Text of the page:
Email #161: “uphold our Constitution”?

The Constitution states that “The President, Vice President, and all civil Officers of the United States shall be removed from Office on Impeachment for, and conviction of, Treason, Bribery, or other High Crimes and Misdemeanors.”

To the best of my knowledge, President Trump has committed no impeachable crimes. But according to former FBI Director Comey, the investigation of possible collusion between Russia and the Trump campaign is underway because it met the FBI’s evidentiary threshold. So there is “a credible allegation of wrongdoing or reasonable basis to believe that an American may be acting as an agent of a foreign power.”

We also know that the President has made multiple false and misleading statements about the investigation. He tweeted over the weekend: “When James Clapper himself, and virtually everyone else with knowledge of the witch hunt, says there is no collusion, when does it end?”

Clapper, the former Director of National Intelligence who retired in January, said in March that he was not aware of any evidence of collusion because he was not involved in any investigation. He repeated this over the weekend: “I don’t know if there was collusion or not.” He also added:

“our institutions are under assault both externally — and that’s the big news here, Russian interference in our election system — and I think, as well, our institutions are under assault internally…. the Founding Fathers … created a system of three co-equal branches of government, and a built-in system of checks and balances. And I feel as though that’s under assault and is eroding.”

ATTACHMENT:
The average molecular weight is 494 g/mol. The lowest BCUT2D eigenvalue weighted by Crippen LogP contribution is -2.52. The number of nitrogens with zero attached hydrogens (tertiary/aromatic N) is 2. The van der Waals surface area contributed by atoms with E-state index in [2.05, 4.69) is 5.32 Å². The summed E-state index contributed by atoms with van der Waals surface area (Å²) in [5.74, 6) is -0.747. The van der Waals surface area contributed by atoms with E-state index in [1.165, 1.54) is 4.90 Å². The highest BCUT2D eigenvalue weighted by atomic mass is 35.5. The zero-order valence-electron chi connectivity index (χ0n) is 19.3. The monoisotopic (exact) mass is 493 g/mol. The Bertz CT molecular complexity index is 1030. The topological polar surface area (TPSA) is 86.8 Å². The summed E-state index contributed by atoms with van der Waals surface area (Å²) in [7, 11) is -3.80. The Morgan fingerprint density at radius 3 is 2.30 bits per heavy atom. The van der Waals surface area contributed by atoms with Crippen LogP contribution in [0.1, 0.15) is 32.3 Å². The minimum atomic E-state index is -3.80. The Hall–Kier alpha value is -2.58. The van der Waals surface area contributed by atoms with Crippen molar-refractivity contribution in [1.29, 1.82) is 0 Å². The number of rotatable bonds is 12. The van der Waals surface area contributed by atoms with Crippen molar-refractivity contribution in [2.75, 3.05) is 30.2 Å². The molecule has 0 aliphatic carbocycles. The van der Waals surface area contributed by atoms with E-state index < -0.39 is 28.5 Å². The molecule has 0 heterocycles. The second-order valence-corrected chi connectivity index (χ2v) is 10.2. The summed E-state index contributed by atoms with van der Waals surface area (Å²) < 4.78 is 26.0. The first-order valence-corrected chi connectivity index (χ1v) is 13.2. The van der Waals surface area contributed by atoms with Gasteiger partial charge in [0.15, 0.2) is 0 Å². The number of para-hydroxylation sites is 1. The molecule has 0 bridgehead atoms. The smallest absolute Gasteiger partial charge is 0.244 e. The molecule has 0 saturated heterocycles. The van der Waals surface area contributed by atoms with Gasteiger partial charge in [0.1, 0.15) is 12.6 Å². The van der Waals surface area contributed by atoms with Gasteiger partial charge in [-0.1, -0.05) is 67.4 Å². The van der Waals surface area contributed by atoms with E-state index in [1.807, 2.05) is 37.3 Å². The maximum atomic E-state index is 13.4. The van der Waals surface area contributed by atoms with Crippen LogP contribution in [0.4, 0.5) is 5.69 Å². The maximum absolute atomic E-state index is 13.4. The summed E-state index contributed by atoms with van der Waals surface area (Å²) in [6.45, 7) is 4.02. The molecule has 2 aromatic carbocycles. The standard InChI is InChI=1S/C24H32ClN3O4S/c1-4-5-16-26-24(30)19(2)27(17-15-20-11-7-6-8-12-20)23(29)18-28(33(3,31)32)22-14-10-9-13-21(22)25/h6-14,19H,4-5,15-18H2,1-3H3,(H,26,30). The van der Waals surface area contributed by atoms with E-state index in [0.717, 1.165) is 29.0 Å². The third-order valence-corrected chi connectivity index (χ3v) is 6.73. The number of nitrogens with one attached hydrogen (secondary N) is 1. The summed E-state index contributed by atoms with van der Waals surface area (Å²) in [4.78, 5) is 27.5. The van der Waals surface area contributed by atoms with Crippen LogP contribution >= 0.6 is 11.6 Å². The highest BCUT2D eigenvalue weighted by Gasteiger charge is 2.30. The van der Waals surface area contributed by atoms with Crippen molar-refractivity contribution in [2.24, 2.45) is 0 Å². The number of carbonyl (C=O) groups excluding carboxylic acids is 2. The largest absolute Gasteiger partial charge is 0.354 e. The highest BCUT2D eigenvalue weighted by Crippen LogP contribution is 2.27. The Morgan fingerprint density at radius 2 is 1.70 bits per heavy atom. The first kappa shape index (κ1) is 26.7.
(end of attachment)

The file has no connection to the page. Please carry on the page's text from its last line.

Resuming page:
When asked to clarify if he meant that our institutions are under assault internally by the President, he responded: “Exactly.” It is peculiar then for the President to cite Director Clapper to support his claim that he is not being investigated. The fact-checking website Politifact.com gives the President a “mostly false” on that point.

While it is not an impeachable offense for a President to make “mostly false” statements unless under oath, it does illustrate Clapper’s concern. Why is President Trump openly misleading the American public about the investigation? And, equally importantly, why are you allowing this?

You assured me in January that you would “uphold our Constitution and put the interests of the citizens of the 6th District of Virginia and the country as a whole above the interests of any individual or political party.” Like Director Clapper, you refered to “our constitutional system of three co-equal branches of government” and how it prevents “one branch from assuming too much authority without a challenge from the other branches of government.”

But that is only true if the members of each branch take action when needed. You are not. While the President is responsible for assaulting the integrity of the White House, you are responsible for the eroding integrity of Congress generally and the House Judiciary Committee specifically. That will be your legacy.

 

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Author: Chris Gavaler

Chris Gavaler is an assistant professor of English at Washington and Lee University where he teaches creative writing, contemporary fiction, and comics. He has published two novels, Pretend I'm Not Here (HarperCollins 2002) and School For Tricksters (Southern Methodist University 2011), and two nonfictions, On the Origin of Superheroes (Iowa University 2015) and Superhero Comics (Bloomsbury forthcoming 2017).

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